'I watched my girls the other day casually pile onto our bed for cuddles and a chat without a concern in the world … They were safe and happy, not feelings I can identify with. Right there, that moment with no warning, a familiar hurt, ache, tightness in my chest returns, because I had to think twice, I had to continually consider ways to minimise risk. The reminders are constant and, therefore, have to be managed constantly.
‘I must work hard not to project these unwelcome, subconscious reactions onto them. They are children; innocent, beautiful children who deserve carefree time, cuddles and chats. And yet for me even these times are marred with yet more waves of grief, loss and pain.'
Gennie’s parents became Jehovah’s Witnesses in the 1970s when she was an infant. Her father, Graeme, was a war veteran who drank to excess, and was aggressive and extremely violent in the home. ‘You were walking on eggshells with him.’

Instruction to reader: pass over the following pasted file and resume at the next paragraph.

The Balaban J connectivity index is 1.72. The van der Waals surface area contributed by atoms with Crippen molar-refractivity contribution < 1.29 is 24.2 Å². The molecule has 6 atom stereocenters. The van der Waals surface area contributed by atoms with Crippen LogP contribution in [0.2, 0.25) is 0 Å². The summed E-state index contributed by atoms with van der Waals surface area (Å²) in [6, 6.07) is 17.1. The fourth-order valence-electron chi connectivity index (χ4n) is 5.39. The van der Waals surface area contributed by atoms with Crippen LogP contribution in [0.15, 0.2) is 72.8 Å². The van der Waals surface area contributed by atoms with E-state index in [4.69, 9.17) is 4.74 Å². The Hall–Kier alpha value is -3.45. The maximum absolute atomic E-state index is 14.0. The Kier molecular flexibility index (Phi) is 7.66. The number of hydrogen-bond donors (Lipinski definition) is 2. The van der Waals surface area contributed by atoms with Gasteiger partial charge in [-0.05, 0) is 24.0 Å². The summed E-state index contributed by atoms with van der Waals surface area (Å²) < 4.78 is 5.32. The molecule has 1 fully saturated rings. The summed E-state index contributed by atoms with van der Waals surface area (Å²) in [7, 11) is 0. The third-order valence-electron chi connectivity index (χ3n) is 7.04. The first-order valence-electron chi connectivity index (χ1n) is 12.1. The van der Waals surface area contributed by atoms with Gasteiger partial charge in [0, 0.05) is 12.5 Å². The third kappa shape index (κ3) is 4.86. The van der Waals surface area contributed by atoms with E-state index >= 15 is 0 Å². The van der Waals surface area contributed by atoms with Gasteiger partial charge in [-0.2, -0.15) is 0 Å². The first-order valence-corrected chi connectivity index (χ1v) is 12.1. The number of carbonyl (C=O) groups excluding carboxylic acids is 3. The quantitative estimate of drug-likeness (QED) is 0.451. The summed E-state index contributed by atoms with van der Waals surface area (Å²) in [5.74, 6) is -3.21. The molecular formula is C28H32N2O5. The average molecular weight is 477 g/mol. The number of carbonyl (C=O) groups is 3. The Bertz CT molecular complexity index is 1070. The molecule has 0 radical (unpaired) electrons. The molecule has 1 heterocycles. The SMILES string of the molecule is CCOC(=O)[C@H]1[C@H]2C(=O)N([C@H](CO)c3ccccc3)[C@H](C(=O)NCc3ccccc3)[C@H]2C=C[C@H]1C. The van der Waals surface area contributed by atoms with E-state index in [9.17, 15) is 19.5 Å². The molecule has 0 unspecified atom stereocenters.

Graeme sexually abused Gennie for 12 years. The Church sees the father as the spiritual leader in the household, so when the abuse was disclosed to the elders, they had no mechanism to protect her. Instead, Gennie was handed the burden of responsibility and forgiveness.
The abuse started when Gennie was four, and was very regular. When she was eight or nine, Graeme raped her.
‘I have very clear memories … of the whole day … He chose to call the elders because of what he’d done. He was very distressed, immediately, very distressed post what he’d done.
'I recall standing by my mother and them telling me that what he did was very, very wrong … Then the elders appeared but my brother, my mother and I were left outside. We had to stay in the garden. Even my mother was not privy to that communication.’
Gennie has since asked for any record of this meeting, but things like this are not ‘forthcoming’ to ordinary members of the Church.
Once the elders left, ‘life went on as normal. My parents still had guests that night. I’ll never forget it. I could barely walk. I was in so much pain’. Graeme was subsequently publicly reproved in front of the congregation. The reason was not mentioned, and he was not disfellowshipped. No one reported him to the police.
The abuse continued.